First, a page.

October 16, 2007
Browse the internet and you will find hundreds of sites and essays debating whether the United States is a Christian nation. Many claim that the mixture of religion and politics is volatile, and no aspect of their relationship currently causes more furor than this issue. Evangelicals, mainline Protestants, Catholics, Jews, Muslims, and secularists have all joined this heated debate.
The most recent cause of contention is John McCain’s statement in an interview on Beliefnet. Responding to a survey reporting that 55 percent of Americans believe the U.S. Constitution establishes a Christian nation, McCain stated that “this nation was founded primarily in Christian principles” and that he preferred “someone who has a grounding in my faith” as president. His remarks evoked a firestorm of protest from various groups. A spokesman for the Council on American-Islamic Relations complained that McCain’s comment violated “the traditions of American ... religious pluralism and inclusion.” The executive director of the National Jewish Democratic Council accused McCain of being a “religious right mouthpiece.”
Those—primarily evangelicals—who argue that the United States is a Christian nation emphasize the Christian convictions of the founders, most notably Samuel Adams, Patrick Henry, John Witherspoon, and John Jay. They point to the acknowledgement of God and the Christian language used in the constitutions of the first thirteen states. Advocates of this position frequently quote references made by Supreme Court justices to America as a Christian nation and the 1892 Supreme Court decision (Holy Trinity v. United States) that declared that the United States is “a Christian nation.” In addition, they contend that both the widespread use of the religiously-informed McGuffey Readers in public schools in the antebellum years and public pronouncements of numerous presidents affirming America’s religious heritage and values testify to the nation’s Christian commitment. They argue further that adding the words “under God” to the Pledge of Allegiance in 1954, adopting “In God We Trust” as the national motto in 1956, and printing these words on our money demonstrate that the United States is a Christian nation.
Opponents, led by the ACLU and Americans United for the Separation of Church and State, counter that America has never officially been a Christian nation. They stress that many of the founders, especially Benjamin Franklin, Thomas Jefferson, Thomas Paine, and John Adams, were not orthodox Christians. The Constitution, they argue, is a completely secular document that does not mention God or Christianity. Moreover, efforts to amend it to acknowledge Christ’s political authority have repeatedly failed. In addition, the Constitution prohibited the establishment of a national church thereby separating church and state. The Treaty with Tripoli, unanimously approved by the Senate in 1797, they point out, states that the “government of the United States is not, in any sense, founded on the Christian religion....” Finally, they accentuate various Supreme Court rulings since 1947, all of which argue that the Constitution established a “wall of separation” between church and state and limits the place of religion in public life.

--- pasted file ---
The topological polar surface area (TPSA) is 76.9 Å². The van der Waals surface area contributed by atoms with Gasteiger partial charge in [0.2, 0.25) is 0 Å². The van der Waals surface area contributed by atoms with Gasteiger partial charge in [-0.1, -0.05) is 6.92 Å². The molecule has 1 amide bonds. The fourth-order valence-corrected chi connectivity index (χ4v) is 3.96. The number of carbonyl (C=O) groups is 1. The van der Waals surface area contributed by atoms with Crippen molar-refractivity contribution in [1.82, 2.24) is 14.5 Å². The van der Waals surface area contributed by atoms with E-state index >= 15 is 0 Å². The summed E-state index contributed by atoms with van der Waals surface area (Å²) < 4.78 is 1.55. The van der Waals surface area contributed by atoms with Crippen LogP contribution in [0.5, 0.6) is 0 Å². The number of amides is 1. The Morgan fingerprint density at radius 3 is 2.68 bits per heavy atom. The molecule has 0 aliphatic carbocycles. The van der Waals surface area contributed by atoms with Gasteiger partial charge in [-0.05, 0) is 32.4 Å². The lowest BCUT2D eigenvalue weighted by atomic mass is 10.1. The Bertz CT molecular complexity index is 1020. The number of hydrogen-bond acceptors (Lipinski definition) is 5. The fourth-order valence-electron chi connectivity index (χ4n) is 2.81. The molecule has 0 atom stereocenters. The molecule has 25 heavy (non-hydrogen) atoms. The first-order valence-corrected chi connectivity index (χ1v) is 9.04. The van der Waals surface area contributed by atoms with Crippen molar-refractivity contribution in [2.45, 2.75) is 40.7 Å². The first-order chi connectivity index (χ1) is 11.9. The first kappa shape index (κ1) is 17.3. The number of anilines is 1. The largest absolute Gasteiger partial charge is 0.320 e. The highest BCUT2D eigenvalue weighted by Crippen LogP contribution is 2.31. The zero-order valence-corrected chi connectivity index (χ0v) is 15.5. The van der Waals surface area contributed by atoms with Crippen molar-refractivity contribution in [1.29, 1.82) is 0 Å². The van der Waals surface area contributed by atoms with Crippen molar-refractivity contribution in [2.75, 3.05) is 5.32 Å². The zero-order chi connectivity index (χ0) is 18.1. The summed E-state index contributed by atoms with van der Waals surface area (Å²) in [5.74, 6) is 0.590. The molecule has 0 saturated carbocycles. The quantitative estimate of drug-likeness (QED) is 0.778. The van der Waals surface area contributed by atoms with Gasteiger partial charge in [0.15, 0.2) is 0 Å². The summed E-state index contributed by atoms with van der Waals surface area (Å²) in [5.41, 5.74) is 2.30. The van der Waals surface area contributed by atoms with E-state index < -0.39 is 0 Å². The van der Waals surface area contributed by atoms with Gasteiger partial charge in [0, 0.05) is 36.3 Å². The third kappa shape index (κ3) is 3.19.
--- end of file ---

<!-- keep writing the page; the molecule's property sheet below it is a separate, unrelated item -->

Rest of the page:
The historical evidence supports the conclusion that the United States was not founded as a Christian nation or state, but its culture and principles of government were greatly influenced by Christianity. Multiple ideological streams—Enlightenment, English Whig, and Christian—converged in the 1770s and 1780s to form the new United States. Moreover, the Christian heritage had previously absorbed many ideas from the non-Christian classical world. Because our nation’s roots are so diverse and the Constitution does not explicitly establish Christianity as the national religion, it is inaccurate to say that the United States is officially a Christian country.
Nevertheless, many of the nation’s underlying principles, while not distinctively Christian, are compatible with biblical faith. Principles drawn from both the Enlightenment and Christian worldviews, though rooted in very different assumptions, taught that humans crave power, that public virtue is necessary and possible, and that society and government should be based on transcendent standards. Because people innately desire power, the founders insisted, they must be controlled and restrained. These convictions led them to push for political checks and balances, religious liberty, and the independence of religious and civic institutions from each other.
During its history the United States has become increasingly diverse religiously, and today significant numbers of our citizens are Jewish, Muslim, Buddhist, Hindu, agnostic, or atheist. Thus we must safeguard the right of all religious communities to worship as they please, insure that all groups have the same civil rights, and treat one another with civility.
Although the debate over our nation’s religious heritage is important, it is more important for people of faith to articulate and incarnate their values and apply them to public life. Poverty, hunger, unemployment, sex trafficking, environmental devastation, abortion, and AIDS all deeply affect our world. America’s religious communities should combat these social ills through their congregations, voluntary organizations, and the political activities of their members. As citizens of a democracy, we have the power to shape our laws and governmental spending to help remedy these problems. As religiously committed Americans, we have the responsibility to put our faith into action to help produce a better world.
Gary Scott Smith chairs the History Department at Grove City College and is the author of Faith and the Presidency: From George Washington to George W. Bush (Oxford University Press, 2006).